If you can find no copyright notice, then that is no problem. You can add the copyright notice yourself.
If the work has no license, then that means that you do not have the right to copy it. If you believe that this is a mistake and the author clearly meant for you to be able to copy this work, you should contact the author and ask them to license their work. Feel free to refer them to https://reuse.software.
Marking all individual files with
SPDX-License-Identifier tags goes a long way
towards unambiguously communicating the license information of your project, but
it helps to communicate the license information in natural language as well. In
the README of your project, feel free to provide a summary of the licensing
information, or simply redirect the reader to your
Additionally, many package hosting sites expect that you declare the licensing information of your package. For instance, the setup.py file of the REUSE tool declares all the licenses that it uses in the format expected by the Python packaging infrastructure.
In these resources, we maintain a distinction between the copyright holder and the author. The author (also known as creator) is the person who sat down and created a work. Think of the author as a programmer, writer, or artist.
The copyright holder is the person who has the exclusive rights over that work. Often the author and the copyright holder are the same. However, if the author is being paid by their employer to create a work, the employer is often the copyright holder.
Keep in mind that in some jurisdictions, the word “author” is often used as a synonym for “copyright holder”. In other jurisdictions, authors maintain some rights over their work even if they are not the copyright holder.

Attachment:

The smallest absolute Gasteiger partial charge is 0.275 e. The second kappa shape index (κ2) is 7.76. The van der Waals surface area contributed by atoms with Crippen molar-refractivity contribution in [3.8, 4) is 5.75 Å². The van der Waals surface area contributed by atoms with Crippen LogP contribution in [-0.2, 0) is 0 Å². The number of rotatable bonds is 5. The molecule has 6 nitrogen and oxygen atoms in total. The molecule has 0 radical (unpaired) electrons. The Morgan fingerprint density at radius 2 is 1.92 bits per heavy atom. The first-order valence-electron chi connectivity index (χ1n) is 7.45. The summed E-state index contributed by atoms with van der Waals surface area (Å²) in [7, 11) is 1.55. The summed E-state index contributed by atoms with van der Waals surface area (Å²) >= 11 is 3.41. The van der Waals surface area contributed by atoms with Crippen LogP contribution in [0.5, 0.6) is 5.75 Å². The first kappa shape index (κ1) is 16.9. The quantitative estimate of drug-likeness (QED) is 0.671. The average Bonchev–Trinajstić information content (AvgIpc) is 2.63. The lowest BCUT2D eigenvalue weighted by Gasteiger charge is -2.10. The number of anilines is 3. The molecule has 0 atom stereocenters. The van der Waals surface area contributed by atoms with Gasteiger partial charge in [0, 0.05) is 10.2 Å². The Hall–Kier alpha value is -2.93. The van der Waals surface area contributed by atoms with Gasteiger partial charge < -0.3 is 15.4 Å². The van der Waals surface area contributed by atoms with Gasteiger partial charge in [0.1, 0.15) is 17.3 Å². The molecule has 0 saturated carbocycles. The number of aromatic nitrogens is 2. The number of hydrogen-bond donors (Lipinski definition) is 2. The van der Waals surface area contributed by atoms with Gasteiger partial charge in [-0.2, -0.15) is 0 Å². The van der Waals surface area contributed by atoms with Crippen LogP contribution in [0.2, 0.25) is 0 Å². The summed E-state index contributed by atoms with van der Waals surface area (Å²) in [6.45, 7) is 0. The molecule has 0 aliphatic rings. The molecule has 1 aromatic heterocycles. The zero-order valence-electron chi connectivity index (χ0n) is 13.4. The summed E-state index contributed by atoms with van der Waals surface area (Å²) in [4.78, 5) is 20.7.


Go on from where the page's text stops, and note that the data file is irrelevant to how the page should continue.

The core question here is: At what point should I consider myself a copyright holder over a file? This is up to your discretion. It might help to be consistent and add the tag to every file you touch, but it is perhaps more valuable to reach a consensus about this within your project.
Some files are edited by many people and would have an extremely long list of copyright holders in the header. This may be aesthetically unpleasing, but is not incorrect.
If you would rather not deal with having so many copyright notices, some projects such as Chromium circumvent this problem by using “Copyright © 2013 The Chromium Authors” as their copyright tag. You may consider doing this, but then you should keep a list of copyright holders and authors in a separate file in your project.
In a previous question, we distinguished between copyright holders and authors, which are not always the same. Version control typically only records authorship, which makes it unsuitable for the task of recording copyright.
Another obstacle is that version control history may contain errors, and fixing such an error would require rewriting the history, causing all contributors to have to re-download the new trunk.
A further issue with version control is that the
blame command that is
typically (mis)used to find authorship line-by-line shows only the author of the
last commit in that line, even if it was just something as trivial as fixing a
If you have a directory containing many files, it may not be easy or practical
to edit every file to contain a header. While doing this would be ideal, there
is an alternative. By creating the file
.reuse/dep5 in the root of your
project, you can bulk-license a directory. Example: